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SELECTED PROCEEDINGS FROM THE 2019 EUROPEAN KNEE SOCIETY MEETING (GUEST EDITOR EMMANUEL THIENPONT MD, MBA, PHD)

CORR Insights®: Does Unicondylar Knee Arthroplasty Affect Tibial Bone Strain? A Paired Cadaveric Comparison of Fixed- and Mobile-bearing Designs

Manley, Michael T. FRSA, PhD

Author Information
Clinical Orthopaedics and Related Research: September 2020 - Volume 478 - Issue 9 - p 2001-2003
doi: 10.1097/CORR.0000000000001230

Where Are We Now?

Treatment of medial compartment arthritis in the knee with unicompartmental knee arthroplasty (UKA) either provides early restoration of mobility, relief of pain, and excellent 10-year survivorship [1, 2, 6] or shows worse survivorship than TKA [4, 5, 7]. An analysis of the reasons for UKA revision in a countrywide survey performed in France found that loosening was the most common cause, followed by progressive arthritis, polyethylene wear, and knee pain [3]. To understand tibial pain as a reason for revision of UKA, numerical and mechanical models have shown increased bone strain in the anterior aspect of the resurfaced tibia when load is applied, implying that this increased bone strain is the cause of pain [9-11]. The current study by Peersman et al. [8] confirms there is an increase in proximal tibial bone strain after UKA compared with the normal knee, at least in cadaver specimens with a loading protocol and specific mobile- and fixed-bearing UKA implants. The current study describes tibial strain measures recorded during simulated deep squatting. This activity produces a load component in the plane of the tibia together with a small vertical load component. Earlier studies [9-11] used vertical loads during measurement or prediction of tibial strain and found similar increases in proximal tibial strain after UKA was performed. With squatting loads, strain measures in the specific anterolateral aspect of the medial tibia showed the mobile-bearing implant was associated with near-normal strain while the fixed-bearing implant had increased strain in this region. This is probably because the mobile-bearing knee implant does not transfer in-plane loads to the underlying bone.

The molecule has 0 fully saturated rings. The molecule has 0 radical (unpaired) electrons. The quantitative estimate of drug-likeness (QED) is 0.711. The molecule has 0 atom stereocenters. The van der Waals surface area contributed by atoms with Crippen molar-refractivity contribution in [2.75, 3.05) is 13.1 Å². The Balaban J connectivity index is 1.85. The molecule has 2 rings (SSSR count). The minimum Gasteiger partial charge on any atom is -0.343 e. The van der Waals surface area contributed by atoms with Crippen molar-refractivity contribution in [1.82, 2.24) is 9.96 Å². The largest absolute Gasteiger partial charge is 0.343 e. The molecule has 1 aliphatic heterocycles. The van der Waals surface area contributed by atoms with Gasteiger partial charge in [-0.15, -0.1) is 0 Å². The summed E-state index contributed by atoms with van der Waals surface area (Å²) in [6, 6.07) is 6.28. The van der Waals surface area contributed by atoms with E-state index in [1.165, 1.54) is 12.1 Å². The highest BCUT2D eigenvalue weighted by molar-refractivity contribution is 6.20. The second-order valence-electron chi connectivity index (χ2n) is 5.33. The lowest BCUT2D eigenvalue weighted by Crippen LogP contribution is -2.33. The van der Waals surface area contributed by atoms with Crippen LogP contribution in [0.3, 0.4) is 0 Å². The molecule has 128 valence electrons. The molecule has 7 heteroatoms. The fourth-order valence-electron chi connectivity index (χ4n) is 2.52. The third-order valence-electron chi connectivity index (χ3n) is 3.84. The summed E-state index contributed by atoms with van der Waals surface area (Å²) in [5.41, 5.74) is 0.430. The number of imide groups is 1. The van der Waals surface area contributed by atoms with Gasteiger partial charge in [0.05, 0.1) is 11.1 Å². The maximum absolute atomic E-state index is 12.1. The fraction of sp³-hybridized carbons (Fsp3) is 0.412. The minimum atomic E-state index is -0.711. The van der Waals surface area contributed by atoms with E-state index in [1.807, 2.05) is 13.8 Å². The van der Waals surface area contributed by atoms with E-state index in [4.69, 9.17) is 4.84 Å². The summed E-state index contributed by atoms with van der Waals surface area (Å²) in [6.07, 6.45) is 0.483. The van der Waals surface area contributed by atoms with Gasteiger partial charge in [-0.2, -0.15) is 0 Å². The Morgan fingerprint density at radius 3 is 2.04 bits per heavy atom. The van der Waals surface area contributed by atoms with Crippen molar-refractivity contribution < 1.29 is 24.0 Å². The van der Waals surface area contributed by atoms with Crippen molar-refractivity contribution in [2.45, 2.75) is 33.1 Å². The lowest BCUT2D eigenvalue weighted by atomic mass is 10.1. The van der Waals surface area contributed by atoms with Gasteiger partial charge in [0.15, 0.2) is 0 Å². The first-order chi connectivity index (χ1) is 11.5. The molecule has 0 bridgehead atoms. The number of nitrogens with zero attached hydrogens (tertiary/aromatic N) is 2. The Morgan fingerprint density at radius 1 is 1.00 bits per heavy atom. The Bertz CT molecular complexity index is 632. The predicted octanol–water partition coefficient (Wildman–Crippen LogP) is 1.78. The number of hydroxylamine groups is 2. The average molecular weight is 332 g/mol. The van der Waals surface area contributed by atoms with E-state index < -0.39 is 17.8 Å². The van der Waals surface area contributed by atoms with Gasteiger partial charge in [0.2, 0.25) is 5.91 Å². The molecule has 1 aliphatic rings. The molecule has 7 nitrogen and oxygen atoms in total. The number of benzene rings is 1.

Where Do We Need To Go?

Studies give few clues as to the cause of tibial pain after UKA. Is tibial pain more common with some UKA designs than with others? Is pain related to a particular patient activity, such as walking, stair climbing or descending, rising from a chair, or even deep squatting? Is it continuous or intermittent? Do “long-term survivors” of UKA experience tibial pain? Do certain activities cause tibial pain more often than others do? Can knee loading measured during activities that produce pain be simulated and incorporated into models so that the stress state of the painful knee is understood more explicitly?

This study by Peersman et al. [8] continues suggestions that an increase in tibial strain after UKA may be the cause of tibial pain. Clearly, these findings alone do not show that pain and increased strain are related to one another. However, assuming the model results are correct, a permanent change in bone strain in a patient with UKA should cause a change in the density of tibial cancellous bone with time, as described by Wolff’s Law. Detailed radiographic analyses will help to show whether the change in strain state in the tibia causes tibial remodeling. To my knowledge, there is little or no radiographic evidence to show the radiographic density change patterns caused by an increase in tibial strain after UKA. Without a general remodeling profile, we cannot determine whether patients undergoing UKA who have pain experience different bone density changes than patients who do not have pain. Thus, without confirmation by radiographic data, the strain predictions may be in error or the strain increase may not be enough to cause bone remodeling. Patients with painful hip and knee implants often have radiographic changes such as trabecular streaming, spot welds, osteopenia, and interface loosening that explain the pain. With the lack of compelling radiographic data after UKA, perhaps a careful evaluation of bone interfaces when an implant is revised for pain will help us understand whether the implant is simply loose or if strain-related adverse changes in the proximal tibia have occurred.